Housing approvals surge to new heights
US share markets climbed overnight, as risk appetites among investors improved. Technology and mining stocks drove the gains.
At the close, the Dow Jones was up 1.8% and the S&P 500 index was up 1.8% too.
Corrective action continued in Treasuries with risk appetite on a better footing and oil prices steady.
The US Treasury curve steepened with the front end little changed as yields at the long end retreated.
US 10-year Treasury yields fell by 5bp.
EUR/USD pushed lower through the European trading session, after weak German orders data.
EUR/USD hit a low of 1.1754 overnight before staging a modest rally in the New York trading session.
The low for the EUR/USD was the lowest since 2005. Disappointing initial jobless claims data in the US pushed the USD index lower in the New York session.
The 120 level remained elusive for USD/JPY, but dips remain shallow.
GBP/USD was a shade stronger overnight.
The Bank of England decision overnight to leave policy unchanged had little impact because the decision was fully expected.
Meanwhile, AUD/USD traded in a volatile fashion in a narrow range of around 0.8090 and 0.8130.
It is currently trading at the top of the overnight range with better risk appetite and higher gold prices helping AUD demand.
So for now, the AUD/USD is finding a break below 0.8000 elusive; we do not think this will last long.
We continue to expect the AUD/USD to trade lower this year and head towards the mid 70s.
Oil eked out a modest gain overnight, while the price of gold fell back.
The basket of metal prices, LMEX index, was slightly stronger.
The number of residential building approvals surged 7.6% to an all-time record in November.
It follows a solid rise of 11.5% in October, taking the rise over the past two months to 19.9%.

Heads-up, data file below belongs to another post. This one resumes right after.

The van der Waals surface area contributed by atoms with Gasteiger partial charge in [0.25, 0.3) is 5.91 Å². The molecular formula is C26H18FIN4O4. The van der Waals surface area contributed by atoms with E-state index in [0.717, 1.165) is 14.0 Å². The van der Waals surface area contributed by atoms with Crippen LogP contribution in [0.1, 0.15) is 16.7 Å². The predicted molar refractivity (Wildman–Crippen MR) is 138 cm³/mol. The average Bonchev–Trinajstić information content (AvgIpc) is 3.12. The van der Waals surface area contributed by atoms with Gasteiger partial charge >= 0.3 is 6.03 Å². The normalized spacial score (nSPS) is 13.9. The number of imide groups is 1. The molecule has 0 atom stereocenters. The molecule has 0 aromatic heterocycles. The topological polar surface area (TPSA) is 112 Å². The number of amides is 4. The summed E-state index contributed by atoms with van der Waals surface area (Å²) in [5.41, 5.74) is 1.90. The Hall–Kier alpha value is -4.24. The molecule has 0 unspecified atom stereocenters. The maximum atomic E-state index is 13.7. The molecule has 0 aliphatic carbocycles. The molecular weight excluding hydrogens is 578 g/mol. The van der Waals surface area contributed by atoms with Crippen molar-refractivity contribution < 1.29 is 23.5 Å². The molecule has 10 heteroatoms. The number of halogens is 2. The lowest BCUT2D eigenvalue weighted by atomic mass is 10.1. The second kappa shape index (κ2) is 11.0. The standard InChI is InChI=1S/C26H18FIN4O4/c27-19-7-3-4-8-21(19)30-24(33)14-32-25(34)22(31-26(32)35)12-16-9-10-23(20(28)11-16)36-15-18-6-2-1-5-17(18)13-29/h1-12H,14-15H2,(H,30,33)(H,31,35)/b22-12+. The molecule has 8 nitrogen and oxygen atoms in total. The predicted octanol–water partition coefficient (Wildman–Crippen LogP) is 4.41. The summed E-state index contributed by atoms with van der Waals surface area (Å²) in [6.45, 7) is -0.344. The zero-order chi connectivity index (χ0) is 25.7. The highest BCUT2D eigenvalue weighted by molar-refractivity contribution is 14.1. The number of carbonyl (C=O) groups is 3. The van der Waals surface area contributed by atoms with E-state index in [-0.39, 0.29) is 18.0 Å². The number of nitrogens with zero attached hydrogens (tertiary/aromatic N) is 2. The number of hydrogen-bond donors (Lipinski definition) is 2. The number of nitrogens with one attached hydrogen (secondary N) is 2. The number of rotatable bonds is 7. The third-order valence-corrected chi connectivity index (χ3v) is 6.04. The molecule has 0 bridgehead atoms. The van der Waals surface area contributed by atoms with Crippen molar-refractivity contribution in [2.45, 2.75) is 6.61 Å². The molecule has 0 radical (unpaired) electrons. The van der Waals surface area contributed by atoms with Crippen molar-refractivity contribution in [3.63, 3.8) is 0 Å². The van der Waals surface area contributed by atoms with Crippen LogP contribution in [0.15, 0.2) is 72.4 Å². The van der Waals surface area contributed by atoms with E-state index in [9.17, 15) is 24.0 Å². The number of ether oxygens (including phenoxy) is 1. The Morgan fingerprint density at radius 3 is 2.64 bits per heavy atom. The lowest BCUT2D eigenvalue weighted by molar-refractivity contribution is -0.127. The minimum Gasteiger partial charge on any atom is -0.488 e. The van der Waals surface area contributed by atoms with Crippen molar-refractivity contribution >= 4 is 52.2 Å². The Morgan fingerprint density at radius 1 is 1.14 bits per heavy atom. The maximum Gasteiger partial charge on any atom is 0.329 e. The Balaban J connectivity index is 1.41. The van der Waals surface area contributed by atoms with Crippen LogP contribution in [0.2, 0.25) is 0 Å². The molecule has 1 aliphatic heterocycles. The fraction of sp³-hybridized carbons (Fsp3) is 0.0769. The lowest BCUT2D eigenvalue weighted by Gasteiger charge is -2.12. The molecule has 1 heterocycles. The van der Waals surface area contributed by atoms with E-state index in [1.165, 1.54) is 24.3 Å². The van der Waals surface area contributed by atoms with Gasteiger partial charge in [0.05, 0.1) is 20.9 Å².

This is the strongest back-to-back rise since September 2012.
Much of the increase was driven by 'other' dwellings, which includes multi-dwelling developments such as apartments and townhouses.
Private-sector other dwellings rose by 16.7% to a record high in November.
Approvals for private-sector housing retreated by 0.3% in November, but they are not far from the peak struck in this cycle.
While approvals for other dwellings are more volatile than stand-alone housing, it still plays a critical role in creating jobs and spurring spending in the economy.
These latest approvals data indicates that investment in housing construction will strengthen over the year ahead, helping to fill part of the gap left behind by the slowdown in mining investment.
Eurozone retail sales rose 0.6% in November, taking annual growth to 1.5%. The national breakdown showed strong gains in Germany, Spain and France of between 0.8% and 1.0%.
Sales in Portugal grew 3.0% after falls in prior months.
The euro zone business climate indicator slipped from 0.17 in November to 0.04 in December. Economic confidence was unchanged at 100.7.
Both outcomes indicate little improvement in conditions at the end of year, but are not indicating a significant deterioration either.
Euro zone producer prices fell by 1.6% in the year to November, down from a 1.3% decline in the year to October, further underscoring the deflationary risks at present.
German factory orders fell 2.4% in November, well exceeding consensus expectations for a 0.8% fall. It followed a 2.9% revised increase in October. Economic activity in Germany remains lacklustre.
Greek banks' access to funding from the European Central Bank (ECB) beyond February will depend on Athens successfully completing a final bailout review and reaching a deal on a follow-up plan with its EU/IMF lenders, announced the ECB overnight.
The statement was the clearest warning yet that Athens cannot expect to rely on ECB funding if it backs out of its obligations under the €240bn bailout program - a prospect which has been pitched by the leftist party Syriza.
The Bank of England (BoE) left interest rates on hold after last night's MPC meeting.
On the data front, annual house price inflation decelerated from an annual pace of 8.1% in November to 7.8% in December, according to the Halifax.
US initial jobless claims fell 4k to 294K in the week ending 3 January. Claims remain low enough to be consistent with firm gains in payrolls.
Further news on the labour market included corporate layoff announcements, which rose 6.6% in the year to December.
Consumer credit rose by US$14.1bn in November, a touch softer than expectations of US$15.0bn, and down on the gain of US$16.0bn in October.